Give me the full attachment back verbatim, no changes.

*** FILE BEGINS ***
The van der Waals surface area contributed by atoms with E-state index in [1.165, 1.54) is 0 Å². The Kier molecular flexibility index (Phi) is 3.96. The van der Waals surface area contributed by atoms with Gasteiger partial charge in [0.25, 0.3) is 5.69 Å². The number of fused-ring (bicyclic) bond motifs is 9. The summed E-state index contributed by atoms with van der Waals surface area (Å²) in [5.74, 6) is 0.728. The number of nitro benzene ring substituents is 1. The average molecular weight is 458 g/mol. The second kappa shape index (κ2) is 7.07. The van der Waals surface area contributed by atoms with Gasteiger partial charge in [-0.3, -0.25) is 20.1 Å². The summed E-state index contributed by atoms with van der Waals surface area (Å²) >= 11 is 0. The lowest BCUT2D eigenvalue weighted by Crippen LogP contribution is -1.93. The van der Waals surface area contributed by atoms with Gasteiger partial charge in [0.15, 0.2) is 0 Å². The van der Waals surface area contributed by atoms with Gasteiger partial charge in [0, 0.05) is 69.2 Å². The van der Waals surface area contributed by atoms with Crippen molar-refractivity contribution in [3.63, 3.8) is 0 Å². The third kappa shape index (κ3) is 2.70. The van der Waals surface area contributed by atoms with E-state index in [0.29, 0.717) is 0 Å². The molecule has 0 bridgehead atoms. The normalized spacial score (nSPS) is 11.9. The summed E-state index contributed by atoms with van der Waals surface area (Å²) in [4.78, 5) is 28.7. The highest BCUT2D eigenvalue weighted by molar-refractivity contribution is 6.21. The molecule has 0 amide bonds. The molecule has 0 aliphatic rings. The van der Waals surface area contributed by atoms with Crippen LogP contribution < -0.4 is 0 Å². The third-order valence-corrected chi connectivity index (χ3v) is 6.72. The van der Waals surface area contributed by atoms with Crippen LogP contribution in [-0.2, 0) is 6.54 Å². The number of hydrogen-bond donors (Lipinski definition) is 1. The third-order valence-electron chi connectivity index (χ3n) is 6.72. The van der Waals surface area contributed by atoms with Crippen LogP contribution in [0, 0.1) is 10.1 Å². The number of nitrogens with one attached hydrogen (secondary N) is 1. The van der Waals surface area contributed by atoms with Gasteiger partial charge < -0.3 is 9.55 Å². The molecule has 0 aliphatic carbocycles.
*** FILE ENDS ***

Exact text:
The van der Waals surface area contributed by atoms with E-state index in [1.165, 1.54) is 0 Å². The Kier molecular flexibility index (Phi) is 3.96. The van der Waals surface area contributed by atoms with Gasteiger partial charge in [0.25, 0.3) is 5.69 Å². The number of fused-ring (bicyclic) bond motifs is 9. The summed E-state index contributed by atoms with van der Waals surface area (Å²) in [5.74, 6) is 0.728. The number of nitro benzene ring substituents is 1. The average molecular weight is 458 g/mol. The second kappa shape index (κ2) is 7.07. The van der Waals surface area contributed by atoms with Gasteiger partial charge in [-0.3, -0.25) is 20.1 Å². The summed E-state index contributed by atoms with van der Waals surface area (Å²) >= 11 is 0. The lowest BCUT2D eigenvalue weighted by Crippen LogP contribution is -1.93. The van der Waals surface area contributed by atoms with Gasteiger partial charge in [0.15, 0.2) is 0 Å². The van der Waals surface area contributed by atoms with Gasteiger partial charge in [0, 0.05) is 69.2 Å². The van der Waals surface area contributed by atoms with Crippen molar-refractivity contribution in [3.63, 3.8) is 0 Å². The third kappa shape index (κ3) is 2.70. The van der Waals surface area contributed by atoms with E-state index in [0.29, 0.717) is 0 Å². The molecule has 0 bridgehead atoms. The normalized spacial score (nSPS) is 11.9. The summed E-state index contributed by atoms with van der Waals surface area (Å²) in [4.78, 5) is 28.7. The highest BCUT2D eigenvalue weighted by molar-refractivity contribution is 6.21. The molecule has 0 amide bonds. The molecule has 0 aliphatic rings. The van der Waals surface area contributed by atoms with Crippen LogP contribution < -0.4 is 0 Å². The third-order valence-corrected chi connectivity index (χ3v) is 6.72. The van der Waals surface area contributed by atoms with Crippen LogP contribution in [-0.2, 0) is 6.54 Å². The number of hydrogen-bond donors (Lipinski definition) is 1. The third-order valence-electron chi connectivity index (χ3n) is 6.72. The van der Waals surface area contributed by atoms with Crippen LogP contribution in [0, 0.1) is 10.1 Å². The number of nitrogens with one attached hydrogen (secondary N) is 1. The van der Waals surface area contributed by atoms with Gasteiger partial charge < -0.3 is 9.55 Å². The molecule has 0 aliphatic carbocycles.